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The Antiviral and Antimalarial Drug Repurposing in Quest of Chemotherapeutics to Combat COVID-19 Utilizing Structure-Based Molecular Docking

Author(s):

Sisir Nandi*, Mohit Kumar, Mridula Saxena and Anil Kumar Saxena*   Pages 1 - 14 ( 14 )

Abstract:


Background: The novel coronavirus disease (COVID-19) is caused by a new strain (SARS-CoV-2) erupted in 2019. Nowadays, it is a great threat that claims uncountable lives worldwide. There is no specific chemotherapeutics developed yet to combat COVID-19. Therefore, scientists have been devoted in the quest of the medicine that can cure COVID- 19.

Objective: Existing antivirals such as ASC09/ritonavir, lopinavir/ritonavir with or without umifenovir in combination with antimalarial chloroquine or hydroxychloroquine have been repurposed to fight the current coronavirus epidemic. But exact biochemical mechanisms of these drugs towards COVID-19 have not been discovered to date.

Method: In-silico molecular docking can predict the mode of binding to sort out the existing chemotherapeutics having a potential affinity towards inhibition of the COVID-19 target. An attempt has been made in the present work to carry out docking analyses of 34 drugs including antivirals and antimalarials to explain explicitly the mode of interactions of these ligands towards the COVID-19protease target.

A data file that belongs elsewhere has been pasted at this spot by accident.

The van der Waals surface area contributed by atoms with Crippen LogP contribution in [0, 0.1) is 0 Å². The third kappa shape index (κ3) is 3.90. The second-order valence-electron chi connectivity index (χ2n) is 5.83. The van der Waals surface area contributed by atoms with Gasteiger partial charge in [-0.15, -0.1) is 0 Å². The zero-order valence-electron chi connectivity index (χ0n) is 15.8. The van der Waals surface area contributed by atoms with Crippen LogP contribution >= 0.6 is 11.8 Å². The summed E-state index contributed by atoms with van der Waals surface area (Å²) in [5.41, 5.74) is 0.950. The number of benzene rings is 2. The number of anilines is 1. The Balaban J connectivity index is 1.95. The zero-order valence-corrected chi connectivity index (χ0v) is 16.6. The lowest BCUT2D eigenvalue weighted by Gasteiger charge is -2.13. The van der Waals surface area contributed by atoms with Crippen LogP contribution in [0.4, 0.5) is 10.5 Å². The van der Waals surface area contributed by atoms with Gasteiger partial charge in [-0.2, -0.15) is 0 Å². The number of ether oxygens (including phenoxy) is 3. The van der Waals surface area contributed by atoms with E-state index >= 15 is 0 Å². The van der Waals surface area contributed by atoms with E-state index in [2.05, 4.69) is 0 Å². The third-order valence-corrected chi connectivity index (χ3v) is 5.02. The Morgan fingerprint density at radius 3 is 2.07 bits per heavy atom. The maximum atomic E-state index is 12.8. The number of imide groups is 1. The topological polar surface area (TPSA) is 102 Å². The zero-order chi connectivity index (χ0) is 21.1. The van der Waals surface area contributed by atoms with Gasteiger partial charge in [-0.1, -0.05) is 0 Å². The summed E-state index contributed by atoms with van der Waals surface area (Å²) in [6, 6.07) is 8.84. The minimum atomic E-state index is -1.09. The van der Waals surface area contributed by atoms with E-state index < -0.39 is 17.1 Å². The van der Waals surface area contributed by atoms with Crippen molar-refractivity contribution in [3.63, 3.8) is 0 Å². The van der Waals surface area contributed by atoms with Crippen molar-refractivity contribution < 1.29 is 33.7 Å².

Results: 13 compounds having good binding affinity have been predicted towards protease binding inhibition of COVID-19.

Conclusion: Our in silico docking results have been confirmed by current reports from clinical settings through the citation of suitable experimental in vitro data available in the published literature.

Keywords:

COVID-19, drug repurposing, structure-based docking, prediction of lead compounds

Affiliation:

Department of Pharmaceutical Chemistry, Global Institute of Pharmaceutical Education and Research, Kashipur-244713, Department of Pharmacy, Vivek College of Technical Education, Bijnor, Department of Chemistry, Amity University, Lucknow Campus, Division of Medicinal and Process Chemistry, CSIR-Central Drug Research Institute, Lucknow-226031



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